Over on linked in the eLearning Guild group have a question which was posed by James Jones and I re-produce it here:
"Do we need to move from instructional design to experience design?
There are many valuable insights in the world of instructional design. However there is a whole design world outside eLearning. Are you familiar with the work of organizations such as IDEO and the broader world of UX and design thinking? As I explore these more, I think there are several major gaps in common approaches to eLearning Design:
- Insufficient research into the lifeworld of the learner. This includes an understanding of other learning resources beside the course that are available to the learner, the social context of the learner (which social software is beginning to make more visible) and the environment in which the course is used.
- A focus on delivering a product (e.g. an eLearning course) rather than managing a learning experience.
- An unwillingness to be judged on results that truly matter - i.e. improved organizational outcomes rather than units completed, test scores or subjective ratings. Are these judgments too harsh?"
This raises a number of factors which I have talked about for some time now and it is good to see some robust discussion happening on this.
I posited some time ago that instructional design was dying in its current form and I still believe that because of the influence of social media and greater forms/views of individual sense making were developing; that new interaction, micro-learning and self publishing have changed the way we need to design learning; and that the recognition of organisations, industries and belief systems as ecology's would lead to new insights for the considerations of what and how we deliver it.
For the record, the process of instructional design has not changed that much. If we use ADDIE as an example I still think we need to have analysis, we still need to design, we will always develop and implement (Try not having a learning function in an organisation and see how long you last) and of course we will still need to evaluate to understand the outcomes.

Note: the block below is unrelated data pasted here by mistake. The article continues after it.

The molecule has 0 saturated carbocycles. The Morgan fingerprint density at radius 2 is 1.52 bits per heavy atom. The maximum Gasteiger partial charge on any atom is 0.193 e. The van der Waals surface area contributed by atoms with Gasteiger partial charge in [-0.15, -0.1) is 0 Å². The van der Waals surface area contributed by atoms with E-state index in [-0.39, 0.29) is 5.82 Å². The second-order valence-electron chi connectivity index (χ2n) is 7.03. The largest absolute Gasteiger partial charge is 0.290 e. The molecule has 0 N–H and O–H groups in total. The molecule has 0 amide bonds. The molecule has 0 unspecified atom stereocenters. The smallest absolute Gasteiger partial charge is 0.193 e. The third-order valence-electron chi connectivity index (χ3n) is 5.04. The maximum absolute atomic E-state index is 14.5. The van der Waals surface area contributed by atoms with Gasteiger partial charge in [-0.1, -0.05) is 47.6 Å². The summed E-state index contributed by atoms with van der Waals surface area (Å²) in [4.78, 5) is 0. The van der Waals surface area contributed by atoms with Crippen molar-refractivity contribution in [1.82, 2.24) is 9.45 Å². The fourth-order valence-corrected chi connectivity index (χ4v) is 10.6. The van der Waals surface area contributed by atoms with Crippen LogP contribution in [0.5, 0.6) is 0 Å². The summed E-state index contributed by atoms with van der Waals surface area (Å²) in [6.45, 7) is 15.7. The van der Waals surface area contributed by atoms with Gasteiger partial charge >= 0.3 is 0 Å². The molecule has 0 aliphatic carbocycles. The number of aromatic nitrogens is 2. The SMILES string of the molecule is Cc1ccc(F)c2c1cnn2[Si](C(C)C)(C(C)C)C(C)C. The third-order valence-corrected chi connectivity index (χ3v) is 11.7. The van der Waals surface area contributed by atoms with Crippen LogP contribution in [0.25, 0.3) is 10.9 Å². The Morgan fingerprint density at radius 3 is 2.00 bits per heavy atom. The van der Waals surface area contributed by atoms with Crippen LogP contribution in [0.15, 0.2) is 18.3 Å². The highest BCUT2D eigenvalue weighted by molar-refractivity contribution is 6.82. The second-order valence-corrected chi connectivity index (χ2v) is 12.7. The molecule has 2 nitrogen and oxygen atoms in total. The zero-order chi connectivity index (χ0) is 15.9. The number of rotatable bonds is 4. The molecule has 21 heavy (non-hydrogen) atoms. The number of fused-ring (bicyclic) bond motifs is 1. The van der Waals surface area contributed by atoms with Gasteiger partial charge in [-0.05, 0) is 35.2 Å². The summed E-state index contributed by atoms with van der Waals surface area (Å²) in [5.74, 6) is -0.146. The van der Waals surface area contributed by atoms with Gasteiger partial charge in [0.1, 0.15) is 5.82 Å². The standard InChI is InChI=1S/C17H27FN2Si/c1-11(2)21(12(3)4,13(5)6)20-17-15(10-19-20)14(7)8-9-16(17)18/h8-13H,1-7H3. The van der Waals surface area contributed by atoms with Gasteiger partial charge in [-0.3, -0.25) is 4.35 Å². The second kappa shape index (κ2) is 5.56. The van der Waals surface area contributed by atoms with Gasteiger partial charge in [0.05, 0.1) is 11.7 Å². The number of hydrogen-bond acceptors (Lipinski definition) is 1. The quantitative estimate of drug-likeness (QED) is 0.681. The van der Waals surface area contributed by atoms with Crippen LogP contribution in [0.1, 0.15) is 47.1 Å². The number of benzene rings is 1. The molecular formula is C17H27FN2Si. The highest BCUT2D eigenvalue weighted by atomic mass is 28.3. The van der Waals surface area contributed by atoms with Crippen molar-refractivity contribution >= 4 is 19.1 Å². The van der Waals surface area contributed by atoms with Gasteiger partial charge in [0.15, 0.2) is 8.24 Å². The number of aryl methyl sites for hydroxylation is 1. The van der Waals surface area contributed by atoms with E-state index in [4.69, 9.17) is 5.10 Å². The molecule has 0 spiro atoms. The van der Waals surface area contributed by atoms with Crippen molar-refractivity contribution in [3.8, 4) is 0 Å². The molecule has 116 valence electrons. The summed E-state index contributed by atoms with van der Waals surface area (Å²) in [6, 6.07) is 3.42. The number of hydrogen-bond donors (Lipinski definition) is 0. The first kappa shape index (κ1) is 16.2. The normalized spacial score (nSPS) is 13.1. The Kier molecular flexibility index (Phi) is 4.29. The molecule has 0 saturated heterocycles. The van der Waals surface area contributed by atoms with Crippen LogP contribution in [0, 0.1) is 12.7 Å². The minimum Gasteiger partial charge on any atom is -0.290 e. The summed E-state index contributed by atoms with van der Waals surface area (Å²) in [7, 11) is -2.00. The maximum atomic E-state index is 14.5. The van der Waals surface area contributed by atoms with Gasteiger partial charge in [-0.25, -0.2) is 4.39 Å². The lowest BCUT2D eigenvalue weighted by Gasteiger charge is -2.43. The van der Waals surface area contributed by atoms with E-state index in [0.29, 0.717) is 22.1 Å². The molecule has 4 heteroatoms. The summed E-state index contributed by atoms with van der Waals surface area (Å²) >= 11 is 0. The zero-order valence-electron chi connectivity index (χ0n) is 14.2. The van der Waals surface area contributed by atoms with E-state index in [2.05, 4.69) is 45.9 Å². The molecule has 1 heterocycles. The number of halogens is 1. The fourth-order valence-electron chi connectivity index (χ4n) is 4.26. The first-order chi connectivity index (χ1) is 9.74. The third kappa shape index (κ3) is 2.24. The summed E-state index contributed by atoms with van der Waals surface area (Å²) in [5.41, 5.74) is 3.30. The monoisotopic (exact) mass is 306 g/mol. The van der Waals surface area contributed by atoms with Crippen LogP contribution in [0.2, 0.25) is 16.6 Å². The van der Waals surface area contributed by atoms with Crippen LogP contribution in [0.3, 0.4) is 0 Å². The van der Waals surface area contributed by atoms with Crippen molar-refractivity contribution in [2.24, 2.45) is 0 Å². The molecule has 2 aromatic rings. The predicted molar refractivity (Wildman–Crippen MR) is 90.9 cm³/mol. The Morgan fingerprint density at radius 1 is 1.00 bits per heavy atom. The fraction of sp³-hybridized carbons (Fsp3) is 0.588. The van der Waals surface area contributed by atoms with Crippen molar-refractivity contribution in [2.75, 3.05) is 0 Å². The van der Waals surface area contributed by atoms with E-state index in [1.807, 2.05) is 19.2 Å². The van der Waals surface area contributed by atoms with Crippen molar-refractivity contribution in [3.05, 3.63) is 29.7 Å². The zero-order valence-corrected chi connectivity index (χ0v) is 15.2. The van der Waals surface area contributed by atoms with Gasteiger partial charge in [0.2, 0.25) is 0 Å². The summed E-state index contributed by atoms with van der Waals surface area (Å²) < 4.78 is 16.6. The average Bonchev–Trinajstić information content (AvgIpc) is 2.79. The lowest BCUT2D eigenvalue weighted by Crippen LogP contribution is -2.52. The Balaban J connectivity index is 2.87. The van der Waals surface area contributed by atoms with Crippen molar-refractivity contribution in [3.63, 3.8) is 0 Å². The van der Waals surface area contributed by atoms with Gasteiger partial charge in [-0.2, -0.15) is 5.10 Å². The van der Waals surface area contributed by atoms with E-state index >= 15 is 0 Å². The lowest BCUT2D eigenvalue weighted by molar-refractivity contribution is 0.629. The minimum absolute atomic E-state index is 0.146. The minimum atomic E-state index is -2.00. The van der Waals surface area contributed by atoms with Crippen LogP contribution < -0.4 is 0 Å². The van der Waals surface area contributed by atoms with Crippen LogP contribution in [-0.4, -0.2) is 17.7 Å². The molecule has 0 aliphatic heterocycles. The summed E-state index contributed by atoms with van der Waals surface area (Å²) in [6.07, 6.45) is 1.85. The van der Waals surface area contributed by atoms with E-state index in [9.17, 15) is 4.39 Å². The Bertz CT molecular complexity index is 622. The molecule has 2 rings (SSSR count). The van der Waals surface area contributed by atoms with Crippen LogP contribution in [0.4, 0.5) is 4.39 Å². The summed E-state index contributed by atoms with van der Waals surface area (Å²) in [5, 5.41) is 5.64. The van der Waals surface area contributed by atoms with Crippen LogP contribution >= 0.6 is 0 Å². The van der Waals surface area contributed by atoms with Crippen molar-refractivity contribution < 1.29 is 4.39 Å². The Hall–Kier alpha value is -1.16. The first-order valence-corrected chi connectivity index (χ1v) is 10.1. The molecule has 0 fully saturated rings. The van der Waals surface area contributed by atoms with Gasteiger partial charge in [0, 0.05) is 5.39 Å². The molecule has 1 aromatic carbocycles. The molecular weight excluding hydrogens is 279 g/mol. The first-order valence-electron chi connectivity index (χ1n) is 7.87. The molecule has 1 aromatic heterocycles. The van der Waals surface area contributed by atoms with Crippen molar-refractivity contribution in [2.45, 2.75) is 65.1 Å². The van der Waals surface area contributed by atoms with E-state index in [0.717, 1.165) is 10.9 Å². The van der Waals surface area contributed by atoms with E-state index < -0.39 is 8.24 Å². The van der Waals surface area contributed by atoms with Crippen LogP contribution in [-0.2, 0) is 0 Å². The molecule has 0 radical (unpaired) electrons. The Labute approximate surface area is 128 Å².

But what happens in each of these stages has changed. To truly understand we need to take all of the shifts and direct them along an experience focus that allows for self reflection and self publishing of the learning. We also need to integrate learning with work as part of the learner experience.
Overall accountability of learning design has moved from being activity based to performance improvement based and that has been recognised in many organisations, and partly addressed by the introduction of “performance consultants” but, although it is recognised that performance consulting is becoming a key ingredient for high impact learning organisations, my experience says that it has not been universally accepted.
Trainers/facilitators/designers still struggle with the role title as it does not “fit” within a learning function. I have also witnessed incumbents placed in a business unit, preserving their “training terminology/speak” including training needs analysis thinking rather than broader needs assessment thinking and/or activity (throughput) thinking and are not sufficiently versed and/or prepared to operate with or within the business environment where business metrics are marshalled and bottom line performance is the driver. In other words all learning design should happen from "within" not from the outside.
Learning or instructional designed has moved and it should turn ideas into action, be contribution to knowledge, creating solutions from a full range of performance/experience interventions, and all this with courage and the fortitude to take the profession to the next level.
Enough ruminating for now......